Pope Francis: Media reaction to the first Latin American pontiff

Pope Francis leaves the Basilica in Rome
Image caption The world's media believe Pope Francis has much work to do to solve the problems plaguing the Catholic Church

The election of Pope Francis marked a number of firsts for the Catholic Church - the first Latin American pontiff, the first Jesuit and the first Pope to name himself Francis.

His first day as head of the world's 1.2 billion Catholics is a busy one, with the appointment of his senior Vatican staff, preparations for his first Mass and a likely visit to his predecessor Benedict, Pope Emeritus, all planned.

The Argentine and former Bishop of Buenos Aires is also faced with a raft of challenges ahead. The Church is dogged by scandal over its handling of clerical sex abuse, corruption and alleged infighting.

The following is a selection of how the world and UK media have digested the papal appointment.

World media

The fact that "the shoes of the fisherman will now be worn by a Latin American heralds not just a new stage for the Catholic Church", but also "a realignment within the world of this region" where over 40% of all Catholics says Carolina Barros in the Buenos Aires Herald.

Bergoglio is the first Latin American pope in the 520 years since Americas were first evangelised. "He also stands out as a Jesuit from the Americas, from where a 1767 royal decree expelled his order from all Spanish crown lands, rewriting history." But, Carolina Barros adds, the political and spiritual worlds will be realigned too. Pope Francis could assist change in Latin America - notably the "painstaking process of opening up" in Cuba and countering "the social ravages of advancing drug-trafficking" in central America.

Chile's representative at the conclave, Cardinal Francisco Javier Errazuriz agrees that the conclave's decision is significant for Latin America, says a leader article in the Santiago Times.

"Bergoglio's stance against gay marriage, however, predictably earned him the ire" of gay rights groups in in Chile, the paper says. The Movement for Homosexual Liberation and Integration (Movilh), which promised to protest against any papal visit to the country said in a statement: "Once more the Church chooses as the head of the Vatican a promoter of hate toward social diversity and a model of homophobia and disdain for sexual minorities."

A USA Today editorial says the Church sorely needs rebuilding, "particularly in the United States and Europe, where tens of thousands of children have been sexually abused by priests while church leaders stood by, enabling the crimes and in some cases covering them up".

If Pope Francis wants the world to know that such acts will no longer be tolerated, he has the means, says USA Today: "The pontiff can remove those responsible and set rules to ensure that there is no repeat. The Vatican's banking and other scandals are of a different magnitude, but the principle is the same: The Church cannot restore its stature while coddling wrongdoers."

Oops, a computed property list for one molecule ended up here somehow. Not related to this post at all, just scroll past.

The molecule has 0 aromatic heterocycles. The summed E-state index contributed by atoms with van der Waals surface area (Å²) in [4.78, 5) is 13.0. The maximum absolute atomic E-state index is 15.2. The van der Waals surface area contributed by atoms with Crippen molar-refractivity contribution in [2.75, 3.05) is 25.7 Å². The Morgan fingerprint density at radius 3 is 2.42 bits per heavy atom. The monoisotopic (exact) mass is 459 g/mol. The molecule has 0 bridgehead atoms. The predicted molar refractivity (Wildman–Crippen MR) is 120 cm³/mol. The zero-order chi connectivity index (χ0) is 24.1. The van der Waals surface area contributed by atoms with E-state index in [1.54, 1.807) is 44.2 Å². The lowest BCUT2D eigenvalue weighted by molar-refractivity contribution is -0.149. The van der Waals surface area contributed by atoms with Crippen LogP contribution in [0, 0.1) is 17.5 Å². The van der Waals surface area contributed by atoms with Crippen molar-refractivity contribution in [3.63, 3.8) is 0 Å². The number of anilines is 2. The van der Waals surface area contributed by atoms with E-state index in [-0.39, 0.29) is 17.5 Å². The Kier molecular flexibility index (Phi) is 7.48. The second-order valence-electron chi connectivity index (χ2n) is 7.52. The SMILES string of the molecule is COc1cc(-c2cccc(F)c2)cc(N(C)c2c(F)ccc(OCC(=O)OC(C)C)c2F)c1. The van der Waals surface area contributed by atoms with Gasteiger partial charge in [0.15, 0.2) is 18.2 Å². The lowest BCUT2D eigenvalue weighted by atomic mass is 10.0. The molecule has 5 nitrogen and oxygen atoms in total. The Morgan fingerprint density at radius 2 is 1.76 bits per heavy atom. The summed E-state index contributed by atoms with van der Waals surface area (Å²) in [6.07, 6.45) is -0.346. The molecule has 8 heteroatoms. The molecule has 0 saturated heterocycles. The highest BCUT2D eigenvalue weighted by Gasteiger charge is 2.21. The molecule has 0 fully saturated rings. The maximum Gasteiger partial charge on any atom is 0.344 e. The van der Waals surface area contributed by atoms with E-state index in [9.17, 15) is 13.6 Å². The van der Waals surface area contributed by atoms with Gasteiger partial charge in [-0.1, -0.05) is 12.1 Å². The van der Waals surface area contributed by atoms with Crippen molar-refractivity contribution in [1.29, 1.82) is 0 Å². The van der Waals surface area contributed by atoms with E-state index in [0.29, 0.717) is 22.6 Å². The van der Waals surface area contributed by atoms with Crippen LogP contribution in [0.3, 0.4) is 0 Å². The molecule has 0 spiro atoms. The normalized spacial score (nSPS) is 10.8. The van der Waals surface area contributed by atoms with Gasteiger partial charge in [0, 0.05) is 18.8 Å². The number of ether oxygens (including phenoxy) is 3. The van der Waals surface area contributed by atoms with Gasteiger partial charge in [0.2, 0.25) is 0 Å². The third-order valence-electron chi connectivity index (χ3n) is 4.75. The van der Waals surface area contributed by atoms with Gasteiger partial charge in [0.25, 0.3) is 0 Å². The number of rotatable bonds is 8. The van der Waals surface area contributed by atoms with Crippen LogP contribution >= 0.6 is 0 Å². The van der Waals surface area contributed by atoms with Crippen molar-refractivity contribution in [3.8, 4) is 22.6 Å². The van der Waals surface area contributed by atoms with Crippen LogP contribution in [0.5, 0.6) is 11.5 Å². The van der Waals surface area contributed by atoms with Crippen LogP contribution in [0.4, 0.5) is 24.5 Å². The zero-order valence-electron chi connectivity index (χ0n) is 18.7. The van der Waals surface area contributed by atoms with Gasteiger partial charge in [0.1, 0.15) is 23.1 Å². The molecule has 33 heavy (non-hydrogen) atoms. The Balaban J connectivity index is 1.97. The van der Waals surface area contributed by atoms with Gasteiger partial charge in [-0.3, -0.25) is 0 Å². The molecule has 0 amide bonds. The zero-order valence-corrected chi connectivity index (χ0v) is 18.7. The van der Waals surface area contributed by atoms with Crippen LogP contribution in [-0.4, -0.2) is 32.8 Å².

Having a pope who is deeply committed to "tirelessly promoting justice and peace" is an absolute necessity in many parts of the world where "war has become the norm, and where even nuclear war is not only thinkable but a real possibility", says South Africa's Southern Cross said in an editorial.

Pope Francis, according to the paper, also faces a host of "serious threats to human life and dignity". In response to "cold-hearted indifference" experienced by the "poor, hungry, homeless, jobless, medically uninsured, undocumented, and on death row, our new pope needs to ceaselessly and courageously stand up and proclaim 'No!' to all of this cruel injustice".

UK media

It's a shame that Cardinal Bergoglio never had the opportunity to mingle incognito in the bars of modern Dublin, where he would have found intense hatred for the Catholic Church says Damian Thompson, in The Telegraph blogs. "Young Irish people especially can hardly mention the Church without a curl of the lip. Older folk, meanwhile, feel miserably betrayed."

"I know this is a downbeat response to what, for Catholics, is a joyful and hopeful event. But savage reform to the curia is required so that Pope Francis can (should he wish) take advantage of the successful Benedictine reforms," Thompson says.

Cristina Odone, in Daily Mirror opinion, says the new Pope's Jesuit order is famed for its rigour. "But in minutes last night he had cracked a joke. He told the 100,000-strong crowd: 'You must be wondering why, to find the Bishop of Rome, the cardinals had to go to the ends of the Earth.' This was real warmth. What better way to celebrate a fresh start?"